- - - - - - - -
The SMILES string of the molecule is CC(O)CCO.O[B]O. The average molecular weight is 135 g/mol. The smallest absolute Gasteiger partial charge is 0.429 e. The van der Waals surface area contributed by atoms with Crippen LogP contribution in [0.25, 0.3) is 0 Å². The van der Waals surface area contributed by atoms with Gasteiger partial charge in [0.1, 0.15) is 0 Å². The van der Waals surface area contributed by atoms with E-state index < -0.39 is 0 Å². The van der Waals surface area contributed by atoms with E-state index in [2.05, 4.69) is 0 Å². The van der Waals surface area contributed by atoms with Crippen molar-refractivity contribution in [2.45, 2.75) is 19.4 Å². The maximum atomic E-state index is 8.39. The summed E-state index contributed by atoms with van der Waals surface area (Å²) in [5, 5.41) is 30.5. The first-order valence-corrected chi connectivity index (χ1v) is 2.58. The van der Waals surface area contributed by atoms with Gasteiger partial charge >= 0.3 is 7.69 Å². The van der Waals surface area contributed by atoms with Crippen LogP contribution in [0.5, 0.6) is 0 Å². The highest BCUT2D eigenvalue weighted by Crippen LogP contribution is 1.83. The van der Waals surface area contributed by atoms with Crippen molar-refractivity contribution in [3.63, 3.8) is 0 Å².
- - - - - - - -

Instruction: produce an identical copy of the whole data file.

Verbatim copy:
The SMILES string of the molecule is CC(O)CCO.O[B]O. The average molecular weight is 135 g/mol. The smallest absolute Gasteiger partial charge is 0.429 e. The van der Waals surface area contributed by atoms with Crippen LogP contribution in [0.25, 0.3) is 0 Å². The van der Waals surface area contributed by atoms with Gasteiger partial charge in [0.1, 0.15) is 0 Å². The van der Waals surface area contributed by atoms with E-state index < -0.39 is 0 Å². The van der Waals surface area contributed by atoms with E-state index in [2.05, 4.69) is 0 Å². The van der Waals surface area contributed by atoms with Crippen molar-refractivity contribution in [2.45, 2.75) is 19.4 Å². The maximum atomic E-state index is 8.39. The summed E-state index contributed by atoms with van der Waals surface area (Å²) in [5, 5.41) is 30.5. The first-order valence-corrected chi connectivity index (χ1v) is 2.58. The van der Waals surface area contributed by atoms with Gasteiger partial charge >= 0.3 is 7.69 Å². The van der Waals surface area contributed by atoms with Crippen LogP contribution in [0.5, 0.6) is 0 Å². The highest BCUT2D eigenvalue weighted by Crippen LogP contribution is 1.83. The van der Waals surface area contributed by atoms with Crippen molar-refractivity contribution in [3.63, 3.8) is 0 Å².